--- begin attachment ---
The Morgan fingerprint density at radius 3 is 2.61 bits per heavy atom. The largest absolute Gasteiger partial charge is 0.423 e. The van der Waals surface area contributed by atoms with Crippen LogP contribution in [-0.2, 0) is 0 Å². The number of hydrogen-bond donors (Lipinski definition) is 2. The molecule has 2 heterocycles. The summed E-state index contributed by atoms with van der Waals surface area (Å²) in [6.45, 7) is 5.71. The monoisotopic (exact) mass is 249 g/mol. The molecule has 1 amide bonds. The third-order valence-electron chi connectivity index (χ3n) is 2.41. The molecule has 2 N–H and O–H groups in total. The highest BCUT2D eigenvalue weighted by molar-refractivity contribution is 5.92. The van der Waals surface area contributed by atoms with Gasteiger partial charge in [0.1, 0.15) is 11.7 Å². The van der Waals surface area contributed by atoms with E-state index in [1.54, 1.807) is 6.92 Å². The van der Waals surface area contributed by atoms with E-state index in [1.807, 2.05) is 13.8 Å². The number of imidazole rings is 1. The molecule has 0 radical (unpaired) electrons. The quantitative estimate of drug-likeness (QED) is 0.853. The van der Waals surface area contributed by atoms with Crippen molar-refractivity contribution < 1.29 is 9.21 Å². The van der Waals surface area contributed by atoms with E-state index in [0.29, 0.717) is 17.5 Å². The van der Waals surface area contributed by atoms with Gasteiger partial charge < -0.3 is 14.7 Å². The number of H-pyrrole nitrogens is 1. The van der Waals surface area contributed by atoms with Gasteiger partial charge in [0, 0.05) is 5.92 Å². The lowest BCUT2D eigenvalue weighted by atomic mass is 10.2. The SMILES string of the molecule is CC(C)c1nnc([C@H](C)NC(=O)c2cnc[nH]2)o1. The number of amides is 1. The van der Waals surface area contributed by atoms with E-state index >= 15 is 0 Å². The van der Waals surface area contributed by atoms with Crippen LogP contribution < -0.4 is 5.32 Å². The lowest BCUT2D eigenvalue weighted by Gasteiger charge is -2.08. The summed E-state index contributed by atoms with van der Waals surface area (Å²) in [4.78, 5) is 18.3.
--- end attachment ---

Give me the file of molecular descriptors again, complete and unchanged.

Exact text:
The Morgan fingerprint density at radius 3 is 2.61 bits per heavy atom. The largest absolute Gasteiger partial charge is 0.423 e. The van der Waals surface area contributed by atoms with Crippen LogP contribution in [-0.2, 0) is 0 Å². The number of hydrogen-bond donors (Lipinski definition) is 2. The molecule has 2 heterocycles. The summed E-state index contributed by atoms with van der Waals surface area (Å²) in [6.45, 7) is 5.71. The monoisotopic (exact) mass is 249 g/mol. The molecule has 1 amide bonds. The third-order valence-electron chi connectivity index (χ3n) is 2.41. The molecule has 2 N–H and O–H groups in total. The highest BCUT2D eigenvalue weighted by molar-refractivity contribution is 5.92. The van der Waals surface area contributed by atoms with Gasteiger partial charge in [0.1, 0.15) is 11.7 Å². The van der Waals surface area contributed by atoms with E-state index in [1.54, 1.807) is 6.92 Å². The van der Waals surface area contributed by atoms with E-state index in [1.807, 2.05) is 13.8 Å². The number of imidazole rings is 1. The molecule has 0 radical (unpaired) electrons. The quantitative estimate of drug-likeness (QED) is 0.853. The van der Waals surface area contributed by atoms with Crippen molar-refractivity contribution < 1.29 is 9.21 Å². The van der Waals surface area contributed by atoms with E-state index in [0.29, 0.717) is 17.5 Å². The van der Waals surface area contributed by atoms with Gasteiger partial charge < -0.3 is 14.7 Å². The number of H-pyrrole nitrogens is 1. The van der Waals surface area contributed by atoms with Gasteiger partial charge in [0, 0.05) is 5.92 Å². The lowest BCUT2D eigenvalue weighted by atomic mass is 10.2. The SMILES string of the molecule is CC(C)c1nnc([C@H](C)NC(=O)c2cnc[nH]2)o1. The number of amides is 1. The van der Waals surface area contributed by atoms with E-state index >= 15 is 0 Å². The van der Waals surface area contributed by atoms with Crippen LogP contribution < -0.4 is 5.32 Å². The lowest BCUT2D eigenvalue weighted by Gasteiger charge is -2.08. The summed E-state index contributed by atoms with van der Waals surface area (Å²) in [4.78, 5) is 18.3.